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  15. Number 24: "Why Can't We Be Friends," by War

    I've never really liked this song.

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  16. Number 23: "Lady Marmalade," by LaBelle

    Yeahh! Now I'm dancing all around the room.

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  17. Number 22: "The Hustle," by Van McCoy

    And the imposing shadow of disco appears over the happy world of mid-1970's pop.

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  18. Number 21: "Pick up the Pieces," by the Average White Band

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  19. Number 20: "Seventeen," by Janis Ian

    One of the great angst-ridden songs of all time. This song still pulls in a lot of angst-ridden comments on YouTube.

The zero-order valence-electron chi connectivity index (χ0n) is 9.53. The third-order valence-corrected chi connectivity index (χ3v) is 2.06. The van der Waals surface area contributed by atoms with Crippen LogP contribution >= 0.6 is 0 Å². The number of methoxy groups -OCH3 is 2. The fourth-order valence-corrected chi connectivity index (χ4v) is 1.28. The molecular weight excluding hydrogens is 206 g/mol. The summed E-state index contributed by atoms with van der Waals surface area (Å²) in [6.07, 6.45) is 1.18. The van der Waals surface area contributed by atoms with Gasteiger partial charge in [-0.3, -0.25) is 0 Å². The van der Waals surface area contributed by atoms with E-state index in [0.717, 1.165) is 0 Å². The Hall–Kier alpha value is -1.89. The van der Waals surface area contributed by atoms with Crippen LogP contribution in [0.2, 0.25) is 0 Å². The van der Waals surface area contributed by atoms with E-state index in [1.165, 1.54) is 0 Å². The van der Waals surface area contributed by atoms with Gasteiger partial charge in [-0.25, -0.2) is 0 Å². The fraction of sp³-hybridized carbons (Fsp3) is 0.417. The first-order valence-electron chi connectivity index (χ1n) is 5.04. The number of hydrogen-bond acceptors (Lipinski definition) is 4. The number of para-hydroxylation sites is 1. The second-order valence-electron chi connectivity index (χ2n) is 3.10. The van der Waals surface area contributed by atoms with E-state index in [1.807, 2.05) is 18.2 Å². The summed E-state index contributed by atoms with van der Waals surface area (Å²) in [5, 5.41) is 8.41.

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    Replies
    1. It figures prominently in an excellent 30 Rock scene from a few years ago.

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  20. Number 19: "He Don't Love You," by Tony Orlando and Dawn

    This is a very solid song.

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  21. Number 18: "Hey, Won't You Play Another Somebody Done Somebody Wrong Song?" by B.J. Thomas

    Casey tells us that this song set the record for the number one song with the longest title, beating "She Wore an Itsy Bitsy Yellow Polka Dot Bikini."

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  22. Number 17: "Ballroom Blitz," by Sweet

    Finally, a little rock 'n' roll! This song sounds like it should be in the soundtrack for Rocky Horror Picture Show.

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  23. Number 16: "Blackwater," by the Doobie Brothers

    Casey tells us that this was originally the B-side of the single on which it was released.

    This is, of course, one of the all-time great songs to play while you are driving from Mayfield to Paducah on Highway 45 at about 11 o'clock at night in the middle of August.

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    Replies